#87 Taylor Murphy, OF
The Mahoning Valley outfield in 2014 was a pretty impressive thing, with Bradley Zimmer and Greg Allen making great professional debuts. Zimmer and Allen were not alone, however, as Cleveland’s 18th round pick in Murphy also put up some very nice numbers, including a .730 OPS (108 OPS+) and 11.9 percent walk rate (156 BB%+). Since Murphy is a college draft pick who will play next year at 22 years old, he will need to hit the ground running in Lake County in order to avoid falling off the prospect map (a la Logan Vick this past season). For now, however, Murphy is off to a great start and will look to continue it in his first full professional season.
#86 Grant Hockin, RHP
Making his debut as a 18-year-old in the Arizona League, Hockin pitched like an All-Star in 21.0 innings. Naturally, 21.0 innings is not a large enough sample to draw anything from, but anytime your second round pick can pitch like that during his draft season, you take it. Especially given how Hockin is seen as someone with projectable velocity still in need of filling out his frame, watching the right-hander put up results early on in his career is nice. He is not someone likely to start off on a full season roster and is pretty far from Cleveland, but Hockin is definitely on the right track.
#85 Josh Tomlin, RHP
As a prospect in these rankings, Tomlin is heavily downgraded for only throwing 40.0 Triple-A innings as a 29-year-old. But in terms of his overall value, Tomlin’s 2.30 ERA (56 ERA-), 4.08 FIP (101 FIP-), 22.3 percent strikeout rate (115 K%+), and 6.8 percent walk rate (77 BB%+) in Triple-A combined with 104.0 innings of a solid major league performance with decent peripherals make him an interesting guy for 2015. Given Tomlin is 30 years old and is best used as a depth starter, the right-hander is not a massively valuable asset, but he is someone who can pitch out of a the back-end of a major league rotation and not embarrass you.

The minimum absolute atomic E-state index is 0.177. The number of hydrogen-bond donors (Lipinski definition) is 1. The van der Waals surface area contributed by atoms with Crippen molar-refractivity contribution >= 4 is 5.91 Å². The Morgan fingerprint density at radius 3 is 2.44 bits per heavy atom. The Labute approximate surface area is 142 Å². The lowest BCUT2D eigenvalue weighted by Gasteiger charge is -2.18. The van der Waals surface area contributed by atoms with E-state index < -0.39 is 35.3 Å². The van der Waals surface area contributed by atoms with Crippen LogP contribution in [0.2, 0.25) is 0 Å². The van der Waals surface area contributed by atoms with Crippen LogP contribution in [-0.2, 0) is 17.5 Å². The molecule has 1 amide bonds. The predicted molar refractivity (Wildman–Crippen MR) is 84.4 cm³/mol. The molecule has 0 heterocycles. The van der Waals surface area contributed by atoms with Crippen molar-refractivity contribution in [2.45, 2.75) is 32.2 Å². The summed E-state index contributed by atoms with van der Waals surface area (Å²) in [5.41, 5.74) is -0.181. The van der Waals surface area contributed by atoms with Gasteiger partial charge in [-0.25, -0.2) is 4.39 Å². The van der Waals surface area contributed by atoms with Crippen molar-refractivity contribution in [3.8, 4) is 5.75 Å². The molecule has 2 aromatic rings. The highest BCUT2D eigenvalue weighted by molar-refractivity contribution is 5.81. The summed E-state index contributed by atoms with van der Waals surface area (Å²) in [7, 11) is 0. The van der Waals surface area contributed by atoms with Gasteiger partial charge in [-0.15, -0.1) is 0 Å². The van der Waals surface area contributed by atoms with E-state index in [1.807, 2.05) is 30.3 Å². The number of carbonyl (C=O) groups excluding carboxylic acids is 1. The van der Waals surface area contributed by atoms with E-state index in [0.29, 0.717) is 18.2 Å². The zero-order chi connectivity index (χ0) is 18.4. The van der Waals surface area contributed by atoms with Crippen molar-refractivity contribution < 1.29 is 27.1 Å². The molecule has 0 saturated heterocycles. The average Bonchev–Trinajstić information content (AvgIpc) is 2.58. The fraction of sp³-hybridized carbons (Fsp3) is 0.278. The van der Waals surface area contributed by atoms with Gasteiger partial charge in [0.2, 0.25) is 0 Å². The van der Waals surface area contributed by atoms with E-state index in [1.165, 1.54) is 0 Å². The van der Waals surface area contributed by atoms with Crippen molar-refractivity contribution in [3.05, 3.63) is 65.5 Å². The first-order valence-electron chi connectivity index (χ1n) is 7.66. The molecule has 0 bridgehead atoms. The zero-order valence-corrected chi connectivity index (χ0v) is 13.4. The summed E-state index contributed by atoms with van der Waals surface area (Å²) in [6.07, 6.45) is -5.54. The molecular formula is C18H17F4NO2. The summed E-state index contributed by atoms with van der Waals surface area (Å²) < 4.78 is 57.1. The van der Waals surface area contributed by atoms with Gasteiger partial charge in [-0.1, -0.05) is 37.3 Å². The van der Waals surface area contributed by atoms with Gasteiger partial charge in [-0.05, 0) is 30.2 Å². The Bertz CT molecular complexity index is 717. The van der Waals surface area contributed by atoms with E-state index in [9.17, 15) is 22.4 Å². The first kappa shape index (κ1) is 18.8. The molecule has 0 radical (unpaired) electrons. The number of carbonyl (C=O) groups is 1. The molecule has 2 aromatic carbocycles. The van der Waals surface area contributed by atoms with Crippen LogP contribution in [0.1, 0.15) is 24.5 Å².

#84 James Roberts, 2B/3B
Roberts was slightly above-average in terms of batting average and on-base percentage, but those two stats leave out the hole in the recently-turned 23-year-old’s game: his lack of power. In 117 games, Roberts only had 13 extra base hits, which gave him a .042 isolated power (42 ISO+), easily the lowest in the organization among batters with a significant amount of playing time. Making a ton of contact with a solid on-base percentage gives Roberts a decent amount of value for 2014, but unless the infielder discovers some power soon, it will be hard for him to avoid being overpowered by pitchers in the upper levels of the minors.
#83 Mike Zagurski, LHP
Zagurski left the organization in late May -- moving on to the Blue Jays -- but the left-hander never stopped putting up stats in 2014. Even though he was a 31-year-old in Triple-A, Zagurski still put up numbers on par with David Robertson’s 2014. Of course, Zagurski did it in Triple-A and has never managed to find success at the major league level, but it is not hard to believe the left-hander will not get another chance in the future after playing with the Hiroshima Carp in Japan for 2015.
#82 Austin Adams, RHP
On the other side of the coin, Adams is not heading off to Japan for 2015 and is firmly in the major league picture for Cleveland. The 28-year-old’s major league debut did not go well, but Adams’ Triple-A results in 2014 point to a better future for the right-hander. Adams still got his strikeouts (24.3 percent strikeout rate, 125 K%+) and started throwing the ball over the plate more consistently (7.5 percent walk rate, 85 BB%+), a combination that should play in the years to come. It has not come through in Cleveland just yet, but Adams projects to be just fine.
#81 Dylan Baker, RHP
Baker’s first outing of the season was a perfect, 18-up, 18-down six innings, but the right-hander suffered a broken ankle while the field for his second start, an injury that set the right-hander back in 2014. How much he was affected by the injury following his return is unknowable, but what we know for certain is Baker’s strikeout rate slipped to 13.9 percent (70 K%+), his results were a little below average (4.05 ERA, 103 ERA-; 4.37 FIP, 111 FIP-), and the 22-year-old missed out on a ton of reps in his second full professional season. Baker still has time to establish himself, but the right-hander will need to hope fate spares him in 2015 and lets him stay on the mound and get some much-needed reps.
Next week we will tackle #80 through #71, which features more young 2014 draft picks making their debuts and some older players pushing their way toward Cleveland.